US Commerce secretary investigated for felony hit-and-run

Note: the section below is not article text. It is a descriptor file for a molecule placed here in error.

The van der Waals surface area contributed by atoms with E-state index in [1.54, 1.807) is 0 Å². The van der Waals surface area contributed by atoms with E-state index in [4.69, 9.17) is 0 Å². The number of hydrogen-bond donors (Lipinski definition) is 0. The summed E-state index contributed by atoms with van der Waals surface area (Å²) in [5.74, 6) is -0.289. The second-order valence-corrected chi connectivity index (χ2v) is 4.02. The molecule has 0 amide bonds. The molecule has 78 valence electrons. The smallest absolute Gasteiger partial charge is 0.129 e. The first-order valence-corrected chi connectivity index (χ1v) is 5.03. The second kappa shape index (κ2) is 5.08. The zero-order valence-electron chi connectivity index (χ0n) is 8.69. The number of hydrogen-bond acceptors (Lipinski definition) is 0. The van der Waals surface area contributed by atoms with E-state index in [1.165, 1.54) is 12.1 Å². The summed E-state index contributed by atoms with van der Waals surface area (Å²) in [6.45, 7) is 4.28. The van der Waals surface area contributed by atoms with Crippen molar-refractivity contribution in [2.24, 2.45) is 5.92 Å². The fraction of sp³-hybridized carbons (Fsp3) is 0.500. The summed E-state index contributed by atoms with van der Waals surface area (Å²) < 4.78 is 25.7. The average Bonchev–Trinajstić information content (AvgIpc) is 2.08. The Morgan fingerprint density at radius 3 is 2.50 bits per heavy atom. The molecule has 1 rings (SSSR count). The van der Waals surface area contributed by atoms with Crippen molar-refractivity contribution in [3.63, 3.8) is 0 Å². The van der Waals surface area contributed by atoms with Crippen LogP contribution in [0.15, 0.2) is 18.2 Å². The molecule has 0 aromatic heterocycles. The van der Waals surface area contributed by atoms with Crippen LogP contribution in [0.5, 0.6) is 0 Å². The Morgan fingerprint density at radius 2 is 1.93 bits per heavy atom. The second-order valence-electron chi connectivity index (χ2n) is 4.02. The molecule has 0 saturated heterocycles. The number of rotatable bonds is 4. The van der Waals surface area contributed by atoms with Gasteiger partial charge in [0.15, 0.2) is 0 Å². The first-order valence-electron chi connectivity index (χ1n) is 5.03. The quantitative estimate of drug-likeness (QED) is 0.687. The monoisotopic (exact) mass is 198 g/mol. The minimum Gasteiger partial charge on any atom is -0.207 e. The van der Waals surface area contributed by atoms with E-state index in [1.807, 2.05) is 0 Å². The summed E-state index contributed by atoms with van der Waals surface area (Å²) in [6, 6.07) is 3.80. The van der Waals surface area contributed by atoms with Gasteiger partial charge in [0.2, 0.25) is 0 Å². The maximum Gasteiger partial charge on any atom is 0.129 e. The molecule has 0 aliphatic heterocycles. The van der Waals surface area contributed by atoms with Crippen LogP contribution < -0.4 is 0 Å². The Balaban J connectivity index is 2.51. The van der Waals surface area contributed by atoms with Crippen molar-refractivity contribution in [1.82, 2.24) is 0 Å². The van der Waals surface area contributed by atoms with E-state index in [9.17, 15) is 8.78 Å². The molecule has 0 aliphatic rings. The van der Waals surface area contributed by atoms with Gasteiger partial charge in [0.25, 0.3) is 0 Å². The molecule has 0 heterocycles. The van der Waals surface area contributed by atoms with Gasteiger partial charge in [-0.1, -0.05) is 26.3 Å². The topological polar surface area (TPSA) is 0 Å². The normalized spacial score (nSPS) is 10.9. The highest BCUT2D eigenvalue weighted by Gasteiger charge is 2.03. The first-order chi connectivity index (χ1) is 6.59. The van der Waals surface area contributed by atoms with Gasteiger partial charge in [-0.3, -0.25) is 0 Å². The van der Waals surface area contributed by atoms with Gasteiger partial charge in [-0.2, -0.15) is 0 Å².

US Secretary of Commerce John Bryson, 68, has been cited for felony hit-and-run after his automobile was linked to a pair of crashes in Southern California Saturday afternoon. A spokeswoman for the Department of Commerce tells reporters on Monday that Mr. Bryson suffered a seizure behind the wheel which triggered the crashes, although witnesses claim that the secretary was indeed quite conscious during at least the first half of this weekend’s events.Authorities with the San Gabriel, CA Police Department say that Bryson’s Lexus first collided with a car stopped at a railroad crossing, after which the secretary exited his vehicle and confronted the passengers of the first automobile. On leaving the scene, however, the secretary smashed into the car again. The drivers of the first car then followed Mr. Bryson down the road while phoning in to the authorities. When officials caught up with Mr. Bryson five minutes later, he had reportedly already hit another vehicle.Authorities say that drugs or alcohol are not believed to have played a role in the events, nor when exactly the alleged seizure took place.According to the police report, he was "alone and unconscious behind the wheel of his vehicle” when they located him after the final crash. Minutes earlier, however, Mr. Bryson was awake and alert when he confronted the victims, they claim.Mr. Bryson was examined and released from an area hospital after the alleged seizure, and two of the victims in the first collision were treated for minor injuries as well. The Los Angeles Times reports that the secretary was not arrested because he was admitted to a facility for treatment. By Monday, however, Bryson had already returned back to Washington, DC. Speaking to CBS This Morning early Wednesday, Obama strategist David Axelrod told reporters, "This news broke overnight, so I don't really have anything to contribute to that,” adding, however, “Obviously it's concerning.”An official from the Commerce Department office adds to ABC News on condition of anonymity that Bryan "was on personal time with no security detail. He was driving his own vehicle. He was given medication to treat the seizure."